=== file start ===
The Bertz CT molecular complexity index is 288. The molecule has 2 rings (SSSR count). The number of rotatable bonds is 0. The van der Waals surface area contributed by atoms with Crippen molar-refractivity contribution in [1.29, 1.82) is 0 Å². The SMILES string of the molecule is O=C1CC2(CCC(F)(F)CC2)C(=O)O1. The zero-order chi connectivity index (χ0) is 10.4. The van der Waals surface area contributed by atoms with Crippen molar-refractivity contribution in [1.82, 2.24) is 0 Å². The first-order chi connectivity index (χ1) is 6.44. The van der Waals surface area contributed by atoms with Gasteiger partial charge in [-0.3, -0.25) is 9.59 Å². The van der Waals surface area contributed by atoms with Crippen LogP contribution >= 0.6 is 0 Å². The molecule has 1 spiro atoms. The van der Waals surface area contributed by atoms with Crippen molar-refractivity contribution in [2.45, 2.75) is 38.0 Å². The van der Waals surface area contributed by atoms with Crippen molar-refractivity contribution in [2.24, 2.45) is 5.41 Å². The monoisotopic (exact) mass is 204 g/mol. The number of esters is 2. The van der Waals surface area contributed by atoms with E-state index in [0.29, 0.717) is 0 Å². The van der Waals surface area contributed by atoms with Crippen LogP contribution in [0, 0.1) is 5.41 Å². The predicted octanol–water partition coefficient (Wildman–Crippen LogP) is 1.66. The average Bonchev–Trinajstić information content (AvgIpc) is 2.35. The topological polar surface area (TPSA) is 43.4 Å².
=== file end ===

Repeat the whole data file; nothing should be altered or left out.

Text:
The Bertz CT molecular complexity index is 288. The molecule has 2 rings (SSSR count). The number of rotatable bonds is 0. The van der Waals surface area contributed by atoms with Crippen molar-refractivity contribution in [1.29, 1.82) is 0 Å². The SMILES string of the molecule is O=C1CC2(CCC(F)(F)CC2)C(=O)O1. The zero-order chi connectivity index (χ0) is 10.4. The van der Waals surface area contributed by atoms with Crippen molar-refractivity contribution in [1.82, 2.24) is 0 Å². The first-order chi connectivity index (χ1) is 6.44. The van der Waals surface area contributed by atoms with Gasteiger partial charge in [-0.3, -0.25) is 9.59 Å². The van der Waals surface area contributed by atoms with Crippen LogP contribution >= 0.6 is 0 Å². The molecule has 1 spiro atoms. The van der Waals surface area contributed by atoms with Crippen molar-refractivity contribution in [2.45, 2.75) is 38.0 Å². The van der Waals surface area contributed by atoms with Crippen molar-refractivity contribution in [2.24, 2.45) is 5.41 Å². The monoisotopic (exact) mass is 204 g/mol. The number of esters is 2. The van der Waals surface area contributed by atoms with E-state index in [0.29, 0.717) is 0 Å². The van der Waals surface area contributed by atoms with Crippen LogP contribution in [0, 0.1) is 5.41 Å². The predicted octanol–water partition coefficient (Wildman–Crippen LogP) is 1.66. The average Bonchev–Trinajstić information content (AvgIpc) is 2.35. The topological polar surface area (TPSA) is 43.4 Å².